1. The laws of nature are the same in all inertial frames of reference.
2. The speed of light is the same in all inertial frames of references.
Einsteins first postulate, the Principle of Relativity (that natures laws are the same in all inertial frames), may be regarded as the keystone of the idea of invariance, and indeed might better have been named the Principle of Invariance. The theory of relativity has brought to science both more relativity and more invariance. According to the old idea that the Galilean transformation represented the right way to relate the observations of two observers in relative motion, mechanics was invariant (its laws were the same in all inertial frames), but electromagnetism was not invariant. The Principle of Relativity asserts that all laws of nature, those known and those yet to be discovered, are the same in all inertial frames of reference. In this sense relativity is a theory of theories, imposing requirements even on theories not yet formulated. The straitjacket of the Principle of Relativity has been a valuable tool for more than a century and continues in that role as scientists search for new laws of the submicroscopic world. It has so far met only with success, and will, like the principles of energy conservation and momentum conservation, remain a pillar of physical science until experimental evidence forces its rejection or modification.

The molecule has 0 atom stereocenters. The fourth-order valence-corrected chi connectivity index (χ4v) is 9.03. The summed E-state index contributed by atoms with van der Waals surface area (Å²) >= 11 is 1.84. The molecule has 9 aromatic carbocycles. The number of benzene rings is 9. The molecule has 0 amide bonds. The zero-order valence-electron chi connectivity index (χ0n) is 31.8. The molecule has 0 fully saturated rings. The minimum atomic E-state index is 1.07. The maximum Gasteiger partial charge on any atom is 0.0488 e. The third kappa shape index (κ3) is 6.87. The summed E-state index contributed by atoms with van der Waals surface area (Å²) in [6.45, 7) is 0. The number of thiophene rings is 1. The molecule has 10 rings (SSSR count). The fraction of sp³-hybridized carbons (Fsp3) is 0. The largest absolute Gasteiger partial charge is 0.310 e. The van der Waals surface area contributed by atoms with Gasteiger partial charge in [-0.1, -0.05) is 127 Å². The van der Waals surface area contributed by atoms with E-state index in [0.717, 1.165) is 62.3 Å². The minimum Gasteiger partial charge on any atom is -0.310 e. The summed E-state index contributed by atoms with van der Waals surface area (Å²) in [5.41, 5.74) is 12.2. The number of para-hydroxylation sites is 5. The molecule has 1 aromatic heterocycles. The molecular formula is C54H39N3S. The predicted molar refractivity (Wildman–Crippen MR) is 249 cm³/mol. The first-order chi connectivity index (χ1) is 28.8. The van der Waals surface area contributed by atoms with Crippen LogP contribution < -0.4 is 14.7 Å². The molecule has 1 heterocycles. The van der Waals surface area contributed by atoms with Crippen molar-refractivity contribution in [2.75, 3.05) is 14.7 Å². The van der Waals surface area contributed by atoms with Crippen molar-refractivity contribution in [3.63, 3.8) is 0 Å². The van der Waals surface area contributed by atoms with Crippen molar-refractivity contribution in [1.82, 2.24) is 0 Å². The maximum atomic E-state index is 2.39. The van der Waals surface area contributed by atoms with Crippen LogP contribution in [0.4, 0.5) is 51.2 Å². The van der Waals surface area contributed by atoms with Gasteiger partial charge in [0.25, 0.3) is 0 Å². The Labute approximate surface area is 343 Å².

The postulate of the constancy of the speed of light is itself an invariance law. Indeed if one chose to call the statement “Light travels at the constant speed c” a law of nature, then Einsteins second postulate (that light travels at the same speed with respect to all observers) could be dispensed with and the entire theory of relativity would follow from the Principle of Relativity alone. This is entirely a matter of taste. It is probably better to let postulate 2—light’s constant speed—stand as a reminder of the particular significance of the speed of light in relativity. (There is one other important invariant quantity in special relativity, the four-dimensional spacetime interval, which replaces the old ideas of separately invariant distances and times.)